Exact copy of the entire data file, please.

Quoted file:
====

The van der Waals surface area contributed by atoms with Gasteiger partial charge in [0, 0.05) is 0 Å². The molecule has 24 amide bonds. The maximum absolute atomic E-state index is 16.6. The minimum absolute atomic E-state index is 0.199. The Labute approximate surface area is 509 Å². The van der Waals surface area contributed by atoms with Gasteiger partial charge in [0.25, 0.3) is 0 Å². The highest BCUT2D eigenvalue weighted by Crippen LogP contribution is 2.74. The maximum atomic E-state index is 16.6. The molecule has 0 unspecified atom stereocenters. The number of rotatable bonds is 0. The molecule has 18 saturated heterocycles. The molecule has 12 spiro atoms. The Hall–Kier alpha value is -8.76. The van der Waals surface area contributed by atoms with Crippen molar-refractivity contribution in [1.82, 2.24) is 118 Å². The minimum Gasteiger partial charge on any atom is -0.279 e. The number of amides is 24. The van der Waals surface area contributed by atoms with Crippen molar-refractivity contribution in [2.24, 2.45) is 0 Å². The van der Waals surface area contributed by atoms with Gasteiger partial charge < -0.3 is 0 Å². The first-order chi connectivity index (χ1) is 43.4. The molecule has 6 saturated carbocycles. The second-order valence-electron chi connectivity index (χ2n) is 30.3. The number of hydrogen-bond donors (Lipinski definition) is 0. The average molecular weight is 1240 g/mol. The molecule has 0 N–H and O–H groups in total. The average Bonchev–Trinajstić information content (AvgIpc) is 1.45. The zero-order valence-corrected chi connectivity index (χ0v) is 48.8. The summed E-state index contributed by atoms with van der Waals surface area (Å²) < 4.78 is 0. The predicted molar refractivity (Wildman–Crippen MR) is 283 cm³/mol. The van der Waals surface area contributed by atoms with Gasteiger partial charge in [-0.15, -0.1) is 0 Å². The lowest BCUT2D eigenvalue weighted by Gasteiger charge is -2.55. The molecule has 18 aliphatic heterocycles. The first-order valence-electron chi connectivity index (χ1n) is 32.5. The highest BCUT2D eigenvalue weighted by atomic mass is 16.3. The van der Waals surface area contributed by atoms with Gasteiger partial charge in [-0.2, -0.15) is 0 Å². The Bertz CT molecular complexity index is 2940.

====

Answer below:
The van der Waals surface area contributed by atoms with Gasteiger partial charge in [0, 0.05) is 0 Å². The molecule has 24 amide bonds. The maximum absolute atomic E-state index is 16.6. The minimum absolute atomic E-state index is 0.199. The Labute approximate surface area is 509 Å². The van der Waals surface area contributed by atoms with Gasteiger partial charge in [0.25, 0.3) is 0 Å². The highest BCUT2D eigenvalue weighted by Crippen LogP contribution is 2.74. The maximum atomic E-state index is 16.6. The molecule has 0 unspecified atom stereocenters. The number of rotatable bonds is 0. The molecule has 18 saturated heterocycles. The molecule has 12 spiro atoms. The Hall–Kier alpha value is -8.76. The van der Waals surface area contributed by atoms with Crippen molar-refractivity contribution in [1.82, 2.24) is 118 Å². The minimum Gasteiger partial charge on any atom is -0.279 e. The number of amides is 24. The van der Waals surface area contributed by atoms with Crippen molar-refractivity contribution in [2.24, 2.45) is 0 Å². The van der Waals surface area contributed by atoms with Gasteiger partial charge < -0.3 is 0 Å². The first-order chi connectivity index (χ1) is 43.4. The molecule has 6 saturated carbocycles. The second-order valence-electron chi connectivity index (χ2n) is 30.3. The number of hydrogen-bond donors (Lipinski definition) is 0. The average molecular weight is 1240 g/mol. The molecule has 0 N–H and O–H groups in total. The average Bonchev–Trinajstić information content (AvgIpc) is 1.45. The zero-order valence-corrected chi connectivity index (χ0v) is 48.8. The summed E-state index contributed by atoms with van der Waals surface area (Å²) < 4.78 is 0. The predicted molar refractivity (Wildman–Crippen MR) is 283 cm³/mol. The van der Waals surface area contributed by atoms with Gasteiger partial charge in [-0.15, -0.1) is 0 Å². The lowest BCUT2D eigenvalue weighted by Gasteiger charge is -2.55. The molecule has 18 aliphatic heterocycles. The first-order valence-electron chi connectivity index (χ1n) is 32.5. The highest BCUT2D eigenvalue weighted by atomic mass is 16.3. The van der Waals surface area contributed by atoms with Gasteiger partial charge in [-0.2, -0.15) is 0 Å². The Bertz CT molecular complexity index is 2940.